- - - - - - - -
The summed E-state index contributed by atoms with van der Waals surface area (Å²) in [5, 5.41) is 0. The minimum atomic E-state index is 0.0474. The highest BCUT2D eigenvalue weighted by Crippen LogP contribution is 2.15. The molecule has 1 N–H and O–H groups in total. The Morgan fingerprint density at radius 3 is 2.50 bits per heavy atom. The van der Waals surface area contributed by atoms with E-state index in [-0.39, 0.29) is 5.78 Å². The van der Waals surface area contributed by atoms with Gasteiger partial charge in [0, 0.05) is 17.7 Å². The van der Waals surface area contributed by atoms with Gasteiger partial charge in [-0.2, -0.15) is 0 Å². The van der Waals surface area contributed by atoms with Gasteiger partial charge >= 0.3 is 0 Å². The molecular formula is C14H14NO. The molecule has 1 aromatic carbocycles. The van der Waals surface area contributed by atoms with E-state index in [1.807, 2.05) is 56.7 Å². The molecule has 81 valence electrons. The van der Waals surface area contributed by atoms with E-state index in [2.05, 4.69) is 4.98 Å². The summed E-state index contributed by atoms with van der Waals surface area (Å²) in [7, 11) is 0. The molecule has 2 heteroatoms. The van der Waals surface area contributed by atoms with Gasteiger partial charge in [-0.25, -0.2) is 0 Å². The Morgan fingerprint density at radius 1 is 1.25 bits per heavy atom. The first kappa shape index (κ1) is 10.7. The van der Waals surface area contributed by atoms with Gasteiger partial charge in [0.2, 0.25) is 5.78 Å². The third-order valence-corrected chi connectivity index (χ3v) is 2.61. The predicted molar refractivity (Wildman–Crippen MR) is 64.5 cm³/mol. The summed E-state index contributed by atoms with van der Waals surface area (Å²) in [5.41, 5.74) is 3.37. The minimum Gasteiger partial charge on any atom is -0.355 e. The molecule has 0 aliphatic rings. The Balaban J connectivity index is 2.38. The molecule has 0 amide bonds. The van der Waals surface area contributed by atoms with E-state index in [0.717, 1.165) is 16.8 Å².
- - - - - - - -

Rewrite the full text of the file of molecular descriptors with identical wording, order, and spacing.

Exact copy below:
The summed E-state index contributed by atoms with van der Waals surface area (Å²) in [5, 5.41) is 0. The minimum atomic E-state index is 0.0474. The highest BCUT2D eigenvalue weighted by Crippen LogP contribution is 2.15. The molecule has 1 N–H and O–H groups in total. The Morgan fingerprint density at radius 3 is 2.50 bits per heavy atom. The van der Waals surface area contributed by atoms with E-state index in [-0.39, 0.29) is 5.78 Å². The van der Waals surface area contributed by atoms with Gasteiger partial charge in [0, 0.05) is 17.7 Å². The van der Waals surface area contributed by atoms with Gasteiger partial charge in [-0.2, -0.15) is 0 Å². The van der Waals surface area contributed by atoms with Gasteiger partial charge >= 0.3 is 0 Å². The molecular formula is C14H14NO. The molecule has 1 aromatic carbocycles. The van der Waals surface area contributed by atoms with E-state index in [1.807, 2.05) is 56.7 Å². The molecule has 81 valence electrons. The van der Waals surface area contributed by atoms with E-state index in [2.05, 4.69) is 4.98 Å². The summed E-state index contributed by atoms with van der Waals surface area (Å²) in [7, 11) is 0. The molecule has 2 heteroatoms. The van der Waals surface area contributed by atoms with Gasteiger partial charge in [-0.25, -0.2) is 0 Å². The Morgan fingerprint density at radius 1 is 1.25 bits per heavy atom. The first kappa shape index (κ1) is 10.7. The van der Waals surface area contributed by atoms with Gasteiger partial charge in [0.2, 0.25) is 5.78 Å². The third-order valence-corrected chi connectivity index (χ3v) is 2.61. The predicted molar refractivity (Wildman–Crippen MR) is 64.5 cm³/mol. The summed E-state index contributed by atoms with van der Waals surface area (Å²) in [5.41, 5.74) is 3.37. The minimum Gasteiger partial charge on any atom is -0.355 e. The molecule has 0 aliphatic rings. The Balaban J connectivity index is 2.38. The molecule has 0 amide bonds. The van der Waals surface area contributed by atoms with E-state index in [0.717, 1.165) is 16.8 Å².